Big Pharma companies have sued CalPERS and state prisons to block disclosure of drug prices. CalPERS could be held liable for attorneys’ fees as a result of a Los Angeles County judge’s ruling that pharmaceutical companies are not required to publicly disclose information regarding increases to drug pricing.
California Bill 17 Sparks Lawsuits Against CalPERS
The California law at issue, arising from Senate Bill 17 and approved in 2017, required pharmaceutical companies to give 60 days’ advance notice before making a significant increase to their pricing structure. The purpose was to assist the state in dealing with surprise price increases that in some cases have risen by 2,000 percent or more. Legislative pressure was fueled by public outcries over the rise in the already high costs for some prescription treatments, including EpiPens and Hepatitis C medications.
The Pharmaceutical Research and Manufacturers of America (PhRMA), a trade group for drug makers, responded by filed a lawsuit seeking to block the California law.
PhRMA Attorneys Fight CalPERS
After PhRMA attorneys filed the notices in the fall, Reuters, an international news organization, sought to acquire copies of records kept by CalPERS and the California Correctional Health Care Services (CCHCS), to which they felt they were entitled as a matter of public record.
CalPERS, the state’s largest pension fund, and the CCHCS, which manages health care for state prisons, then notified the pharmaceutical companies that they planned to release the requested records. Three of the larger companies, Amgen, Ipsen Biopharmaceuticals and GlaxoSmithKline, immediately filed suit against the agencies, seeking to keep the pricing information private.
Attorneys Argue that Pricing Plans are Trade Secrets
The rationale behind the pharmaceutical companies’ concern was that pricing plans were considered trade secrets and revealing the pricing structures might well incite some drug purchasers to buy vast quantities of the drugs before prices went up, which could seriously deplete available drug supplies.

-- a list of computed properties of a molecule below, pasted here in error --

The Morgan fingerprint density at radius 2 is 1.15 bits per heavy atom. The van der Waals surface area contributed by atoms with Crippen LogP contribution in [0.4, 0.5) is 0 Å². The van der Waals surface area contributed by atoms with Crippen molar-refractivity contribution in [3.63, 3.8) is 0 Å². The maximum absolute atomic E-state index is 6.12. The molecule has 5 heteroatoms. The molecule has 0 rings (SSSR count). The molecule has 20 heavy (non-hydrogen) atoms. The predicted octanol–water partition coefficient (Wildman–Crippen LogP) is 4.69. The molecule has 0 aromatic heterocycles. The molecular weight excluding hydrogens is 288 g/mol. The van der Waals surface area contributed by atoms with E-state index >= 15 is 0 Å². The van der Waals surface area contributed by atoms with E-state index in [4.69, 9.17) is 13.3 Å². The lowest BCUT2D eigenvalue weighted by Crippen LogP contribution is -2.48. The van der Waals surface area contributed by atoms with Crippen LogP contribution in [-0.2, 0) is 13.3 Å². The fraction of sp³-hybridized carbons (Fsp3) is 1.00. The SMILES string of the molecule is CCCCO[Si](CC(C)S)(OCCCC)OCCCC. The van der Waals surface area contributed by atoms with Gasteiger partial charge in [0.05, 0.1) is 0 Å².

A further issue was that, because the law is tied to a national measure of drug prices, advance notification requirements made by California could restrict a drug maker’s ability to raise prices in other states. In fact, the author of Senate Bill 17, Sen. Ed. Hernandez, a Democrat from West Covina, indicated that once the bill had passed, it would set a national health care policy.
PhRMA reacted quickly, seeing that statement as evidence that the bill was unconstitutional on its face.
Attorneys File Lawsuits Against CalPERS
Amgen attorneys were first to file a lawsuit against the CCHS, which was heard in Los Angeles County in early December. On February 1, the judge issued a ruling in favor of Amgen, stating that the CCHCS could not release the drug pricing information in advance of the increase taking effect.
Attorneys for Ipsen and GlaxoSmithKline filed suits shortly thereafter, naming both the CCHCS and CalPERS as defendants. The parties in the Ipsen suit, which was also filed in Los Angeles County, agreed to abide by the judge’s decision in the Amgen case. GlaxoSmithKline attorneys filed suit in Sacramento County, also naming both CCHCS and CalPERS as defendants. Filings in that case don’t yet state whether the parties will follow the Los Angeles judge’s decision.
Reuters was able to obtain price increase numbers for drug makers Novartis and Bayer, and it included that information in a Dec. 19 story on drug pricing.
Attorneys Continue to Argue Against Senate Bill 17
Attorneys for the pharmaceutical industry are still arguing that the 2017 law, which resulted from Senate Bill 17, is unconstitutional because, among other reasons, it violates the First Amendment by forcing drug companies to justify price increases. A district court judge initially dismissed PhRMA’s challenge to the law last year, and the organization filed an amended complaint in September. In the meantime, however, CalPERS’ legal staff informed its board in a February 2019 monthly update that it could be on the hook for legal fees in the Ipsen and GlaxoSmithKline cases, indicating its uncertainty regarding a favorable outcome.
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This article applies to members of California Public Employees’ Retirement System (CalPERS); and does not reflect the rules, laws or regulations governing how other public retirement systems are administered. If you have question about another public employee retirement system, find your system, below – or call our attorneys at: 562-622-4800
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